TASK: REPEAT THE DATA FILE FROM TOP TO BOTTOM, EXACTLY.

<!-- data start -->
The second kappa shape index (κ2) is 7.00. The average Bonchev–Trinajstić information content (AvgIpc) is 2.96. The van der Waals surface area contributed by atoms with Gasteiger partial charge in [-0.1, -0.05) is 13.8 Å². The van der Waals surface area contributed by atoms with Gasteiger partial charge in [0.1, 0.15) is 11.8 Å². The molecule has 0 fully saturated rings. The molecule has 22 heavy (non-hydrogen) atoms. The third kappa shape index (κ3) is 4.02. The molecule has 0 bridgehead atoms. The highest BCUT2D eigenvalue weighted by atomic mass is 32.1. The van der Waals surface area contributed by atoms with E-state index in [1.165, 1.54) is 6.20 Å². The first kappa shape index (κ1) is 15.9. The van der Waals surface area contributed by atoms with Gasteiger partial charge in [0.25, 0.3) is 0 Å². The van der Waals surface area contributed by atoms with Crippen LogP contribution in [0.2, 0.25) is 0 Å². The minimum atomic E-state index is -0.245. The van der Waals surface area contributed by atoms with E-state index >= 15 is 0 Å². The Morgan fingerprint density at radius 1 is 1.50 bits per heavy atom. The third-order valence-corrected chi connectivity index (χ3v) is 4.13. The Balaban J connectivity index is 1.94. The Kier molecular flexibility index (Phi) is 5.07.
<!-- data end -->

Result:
The second kappa shape index (κ2) is 7.00. The average Bonchev–Trinajstić information content (AvgIpc) is 2.96. The van der Waals surface area contributed by atoms with Gasteiger partial charge in [-0.1, -0.05) is 13.8 Å². The van der Waals surface area contributed by atoms with Gasteiger partial charge in [0.1, 0.15) is 11.8 Å². The molecule has 0 fully saturated rings. The molecule has 22 heavy (non-hydrogen) atoms. The third kappa shape index (κ3) is 4.02. The molecule has 0 bridgehead atoms. The highest BCUT2D eigenvalue weighted by atomic mass is 32.1. The van der Waals surface area contributed by atoms with E-state index in [1.165, 1.54) is 6.20 Å². The first kappa shape index (κ1) is 15.9. The van der Waals surface area contributed by atoms with Gasteiger partial charge in [0.25, 0.3) is 0 Å². The van der Waals surface area contributed by atoms with Crippen LogP contribution in [0.2, 0.25) is 0 Å². The minimum atomic E-state index is -0.245. The van der Waals surface area contributed by atoms with E-state index >= 15 is 0 Å². The Morgan fingerprint density at radius 1 is 1.50 bits per heavy atom. The third-order valence-corrected chi connectivity index (χ3v) is 4.13. The Balaban J connectivity index is 1.94. The Kier molecular flexibility index (Phi) is 5.07.